70-200 VRI vs. 70-200 VRII Nano - Field of View Issue

Discussion in 'Nikon' started by mark_mui, Dec 2, 2009.

  1. I was at my local camera store comparing the new nikon 70-200 VRII Nano with my old 70-200 VRI. I took 2 sets of images with both lenses at f2.8 200mm iso 400 with my D3 body. Me and the sales guy couldn't figure out why the VRII doesn't have as much reach as the old VRI. Can anyone explain why there's such a discrepancy between these two lens at the same zoom range?
    Comparison Photo

  2. Assuming you shot from exactly the same spot, IF would be the likely culprit. Focal lengths are given for the lens focused to infinity - the closer you focus, the more the focal length is changed (decreased) for an IF lens.
  3. It does appear that the two shots with the tape dispenser appear to be focused at different distances.
  4. Did you shoot the objects that are far enough? When the modern lenses (zooms and IF primes) focus to the closer objects, their focal lengths are shortened. To what degree? That should depend on each lens. So, the actual focal lengths of 1st version and 2nd version may have been different when focused at something in the shop, which should cause the discrepancy of AOV.
  5. Just stumbled on a thread on another site going over the same thing, they are both IF zooms so I never would have guessed such a large difference in FOV (at 15-20 feet it looked like 25%)
    I know it may sound silly to some of you but I shoot a ton of sports where I cant get closer, the difference between them 2 lenses is significant
  6. Perhaps this is part of the price that's being paid for the different corner behavior on FX bodies. Huh. Now I like my Orginal Recipe version even more!
  7. I get the same effect with the 18-70/3.5-4.5 DX and 35-70/2.8D AF at 70mm settings and close focusing. At close range and 70mm settings the 18-70 is effectively a 55mm focal length, while the 35-70 remains pretty close to a 70mm focal length.
  8. Ha! So that's how Nikon solved the corner problem. They cropped the corners right out of the lens.
  9. What's surprising, though, Lex, is that the two versions of the same (class of) lens would exhibit such dramatically different behavior. It will be interesting to see more formal tests on this.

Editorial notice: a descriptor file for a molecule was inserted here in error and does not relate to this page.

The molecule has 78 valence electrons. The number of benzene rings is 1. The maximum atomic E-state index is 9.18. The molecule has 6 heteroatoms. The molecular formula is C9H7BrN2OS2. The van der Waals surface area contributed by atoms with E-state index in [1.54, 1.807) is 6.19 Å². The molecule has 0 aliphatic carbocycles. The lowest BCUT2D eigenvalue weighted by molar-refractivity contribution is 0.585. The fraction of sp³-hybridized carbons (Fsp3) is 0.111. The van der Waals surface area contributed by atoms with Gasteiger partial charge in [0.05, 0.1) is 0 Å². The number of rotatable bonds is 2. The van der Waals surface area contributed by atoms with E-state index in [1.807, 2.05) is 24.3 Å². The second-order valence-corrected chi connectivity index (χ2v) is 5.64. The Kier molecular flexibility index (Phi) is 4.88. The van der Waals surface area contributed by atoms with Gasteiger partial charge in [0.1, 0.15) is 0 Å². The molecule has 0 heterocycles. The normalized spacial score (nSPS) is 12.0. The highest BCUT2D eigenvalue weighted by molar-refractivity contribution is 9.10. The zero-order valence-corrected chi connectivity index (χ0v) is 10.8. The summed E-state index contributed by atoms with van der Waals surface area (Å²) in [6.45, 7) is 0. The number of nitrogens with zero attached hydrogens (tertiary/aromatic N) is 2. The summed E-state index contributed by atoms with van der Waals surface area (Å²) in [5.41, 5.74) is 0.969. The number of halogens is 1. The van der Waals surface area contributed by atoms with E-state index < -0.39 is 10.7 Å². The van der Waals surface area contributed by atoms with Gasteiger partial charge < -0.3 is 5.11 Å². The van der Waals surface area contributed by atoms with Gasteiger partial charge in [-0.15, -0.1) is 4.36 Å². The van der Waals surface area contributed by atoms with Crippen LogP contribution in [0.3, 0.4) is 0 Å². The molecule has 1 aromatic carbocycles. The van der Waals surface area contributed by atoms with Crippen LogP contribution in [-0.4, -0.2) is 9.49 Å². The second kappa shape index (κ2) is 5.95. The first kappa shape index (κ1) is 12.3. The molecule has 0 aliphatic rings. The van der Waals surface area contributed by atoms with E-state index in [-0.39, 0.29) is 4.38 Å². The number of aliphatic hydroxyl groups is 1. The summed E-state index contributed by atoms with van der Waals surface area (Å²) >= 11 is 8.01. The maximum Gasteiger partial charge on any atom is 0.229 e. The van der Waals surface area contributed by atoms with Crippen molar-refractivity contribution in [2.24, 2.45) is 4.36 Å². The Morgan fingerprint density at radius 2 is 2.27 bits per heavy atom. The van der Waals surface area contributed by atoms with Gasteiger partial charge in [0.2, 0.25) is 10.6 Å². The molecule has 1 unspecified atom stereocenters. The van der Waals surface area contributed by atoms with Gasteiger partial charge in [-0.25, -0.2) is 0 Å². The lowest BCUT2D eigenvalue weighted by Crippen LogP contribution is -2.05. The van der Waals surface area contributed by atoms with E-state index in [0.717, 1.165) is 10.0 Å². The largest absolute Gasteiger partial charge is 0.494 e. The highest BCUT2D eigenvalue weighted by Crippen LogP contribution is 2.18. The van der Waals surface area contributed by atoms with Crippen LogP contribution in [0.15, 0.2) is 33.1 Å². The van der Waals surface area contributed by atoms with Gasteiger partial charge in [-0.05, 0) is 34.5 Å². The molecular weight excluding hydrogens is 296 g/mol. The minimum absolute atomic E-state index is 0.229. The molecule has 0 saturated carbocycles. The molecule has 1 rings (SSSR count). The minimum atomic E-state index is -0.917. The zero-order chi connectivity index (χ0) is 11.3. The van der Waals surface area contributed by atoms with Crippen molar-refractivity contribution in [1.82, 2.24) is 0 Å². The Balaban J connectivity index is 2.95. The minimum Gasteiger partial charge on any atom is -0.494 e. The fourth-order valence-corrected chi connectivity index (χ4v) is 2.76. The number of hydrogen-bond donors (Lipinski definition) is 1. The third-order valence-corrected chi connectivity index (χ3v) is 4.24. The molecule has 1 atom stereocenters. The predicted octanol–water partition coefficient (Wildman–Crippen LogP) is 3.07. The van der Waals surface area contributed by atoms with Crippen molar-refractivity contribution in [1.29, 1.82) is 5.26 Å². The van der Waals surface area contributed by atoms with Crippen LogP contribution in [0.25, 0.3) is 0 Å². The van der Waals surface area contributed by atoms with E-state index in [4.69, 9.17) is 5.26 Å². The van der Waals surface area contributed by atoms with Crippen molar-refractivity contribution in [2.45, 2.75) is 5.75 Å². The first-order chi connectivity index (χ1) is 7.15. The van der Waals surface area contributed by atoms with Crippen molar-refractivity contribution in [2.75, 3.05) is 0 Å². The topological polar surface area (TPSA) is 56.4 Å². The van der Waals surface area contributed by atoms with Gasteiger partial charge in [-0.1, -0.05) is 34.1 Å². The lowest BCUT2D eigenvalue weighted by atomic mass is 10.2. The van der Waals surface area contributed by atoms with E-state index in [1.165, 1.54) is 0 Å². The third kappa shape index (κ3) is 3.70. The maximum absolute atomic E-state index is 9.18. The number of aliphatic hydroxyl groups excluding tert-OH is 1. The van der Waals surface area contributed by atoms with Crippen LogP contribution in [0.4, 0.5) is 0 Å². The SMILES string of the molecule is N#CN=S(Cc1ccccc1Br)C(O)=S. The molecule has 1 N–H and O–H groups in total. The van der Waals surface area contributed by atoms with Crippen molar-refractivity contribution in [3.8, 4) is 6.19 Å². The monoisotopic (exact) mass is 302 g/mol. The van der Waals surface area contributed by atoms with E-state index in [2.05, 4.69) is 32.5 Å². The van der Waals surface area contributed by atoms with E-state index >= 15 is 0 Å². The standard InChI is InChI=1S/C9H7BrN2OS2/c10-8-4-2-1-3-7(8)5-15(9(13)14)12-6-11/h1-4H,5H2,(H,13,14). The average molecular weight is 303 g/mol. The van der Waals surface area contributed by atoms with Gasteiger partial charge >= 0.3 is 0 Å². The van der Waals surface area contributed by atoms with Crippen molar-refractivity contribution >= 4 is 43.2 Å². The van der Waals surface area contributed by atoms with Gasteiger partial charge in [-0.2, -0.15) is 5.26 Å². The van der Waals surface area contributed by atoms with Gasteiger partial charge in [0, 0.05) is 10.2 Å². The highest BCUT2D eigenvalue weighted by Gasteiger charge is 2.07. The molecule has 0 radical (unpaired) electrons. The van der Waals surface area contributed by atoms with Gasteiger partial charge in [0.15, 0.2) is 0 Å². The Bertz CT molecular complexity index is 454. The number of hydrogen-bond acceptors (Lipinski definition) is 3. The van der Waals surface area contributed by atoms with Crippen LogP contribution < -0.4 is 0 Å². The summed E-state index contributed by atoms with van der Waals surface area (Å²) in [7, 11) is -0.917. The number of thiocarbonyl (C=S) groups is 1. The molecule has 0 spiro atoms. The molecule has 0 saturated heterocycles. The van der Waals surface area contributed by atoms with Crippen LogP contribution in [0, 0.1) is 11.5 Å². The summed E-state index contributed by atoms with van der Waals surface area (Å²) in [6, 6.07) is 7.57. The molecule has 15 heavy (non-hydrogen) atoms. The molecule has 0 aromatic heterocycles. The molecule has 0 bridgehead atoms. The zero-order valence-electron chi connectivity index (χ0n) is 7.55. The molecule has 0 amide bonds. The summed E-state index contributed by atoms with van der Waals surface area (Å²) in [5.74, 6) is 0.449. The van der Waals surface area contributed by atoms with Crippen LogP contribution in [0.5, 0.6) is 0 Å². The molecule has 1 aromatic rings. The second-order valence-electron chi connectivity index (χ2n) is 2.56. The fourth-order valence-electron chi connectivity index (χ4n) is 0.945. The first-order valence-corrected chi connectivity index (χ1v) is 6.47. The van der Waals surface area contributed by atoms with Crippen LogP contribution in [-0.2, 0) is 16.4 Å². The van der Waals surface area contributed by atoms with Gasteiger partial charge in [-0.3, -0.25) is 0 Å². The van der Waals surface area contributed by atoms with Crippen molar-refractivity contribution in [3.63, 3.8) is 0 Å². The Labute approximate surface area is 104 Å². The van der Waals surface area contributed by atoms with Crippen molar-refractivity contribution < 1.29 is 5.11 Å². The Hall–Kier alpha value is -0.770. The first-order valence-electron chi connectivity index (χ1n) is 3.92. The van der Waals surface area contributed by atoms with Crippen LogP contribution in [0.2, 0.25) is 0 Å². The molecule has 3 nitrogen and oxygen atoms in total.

10. The camera position was fixed, same object focused on, both lenses at 200mm, all settings equal. I went to the store with the intention of buying the new lens. After I saw these comparisons I went home with a greater appreciation of my VRI. (I will never cheat on her again)
  11. Hi Mark ,I have compared these two lenses.

    In short : My copy of the new lens is not sharper than my old version. Vignetting on full frame cameras
    is significantly less pronounced (not entirely eliminated). VR on the new lens works amazingly well.
    The new lens is more flare resistant. At close focusing distance (1.27m) the new lens turns into a 130mm lens.
    This reduced magnification can still be observed at over 200 ft,however at infinity it is a 200 mm lens.At about 9feet shooting distance the new lens will give you a picture of 164 mm ,the old lens at the same distance gives you 198mm . Any portrait photographer should be aware of this.The new lens handles very well on a large camera body.
    I have posted several sample pics @ http://www.pbase.com/deerhog/lens
  12. Although the older VR version is a 21 elements in 15 groups design and the newer VRII version is a 21 elements in 16 groups design, they are radically different optical layouts as one can see by looking at the cross-sections at Nikon Global. So it's probably not at all unexpected that at very close distances the internal focus characteristics would result in possibly significant differences in AOV.
  13. What an incredibly illuminating thread. For what it's worth I see a sharper image with the new lens when shooting wide open. I have never been a pixel peeper, but have a 30" monitor. It is pretty easy to spot tack sharp images. I also would have "assumed" that when you set the dial to 200mm, the FL is 200mm. Great thread, thanks for the info.
  14. Your reponses are greatly appreciated.
  15. Martin, I was curious about the two lenses; I have Ver 1, and have been aware of the round criticism of its corners for landscape work in particular. I can live with the flare problems. Would that reference you made be to a password protected gallery on your link?
  16. Flame away, but for $2500, I feel that's a pretty significant FOV change (especially the shot of the cleaning tissue). I understand when my cheap 18-200 shrinks when focused closely, but this lens shouldn't be worse than the lens it's supposed to replace. Now I'm going to have to test my trusty non-AFS, non-VR, 80-200 AF-D to see how much FOV I lose when I close focus it . . .
  17. It looks the price to pay to have IF (and a wider image circle) at the same time... the lens` user manual specify this issue several times. It could affect to, e.g., some wedding photogs but not so much to e.g., sports photogs (I guess).
    The minimum focus distance is stated at 1.4 meters, at 200mm FL it should mean a tight head portrait. Looks like this lens cannot do that. Bad for some.
    I`m now thinking,e.g., on small court`s games, like basketball juniors, where the whole "real" range is needed. The issue is, at what minimum focus distance this new lens act -at least- closer to a "true" 200mm focal lenght?
  18. Out of curiosity, I `ve been checking the magnification charts provided for this lens vs. the AFS200.
    Both lenses provide almost the same magnification at the expense of a closer focusing distance for the zoom (AFS200 is 1:8.1 at 1.9meters, the 70-200VRII is 1:8.6 at 1.4meters).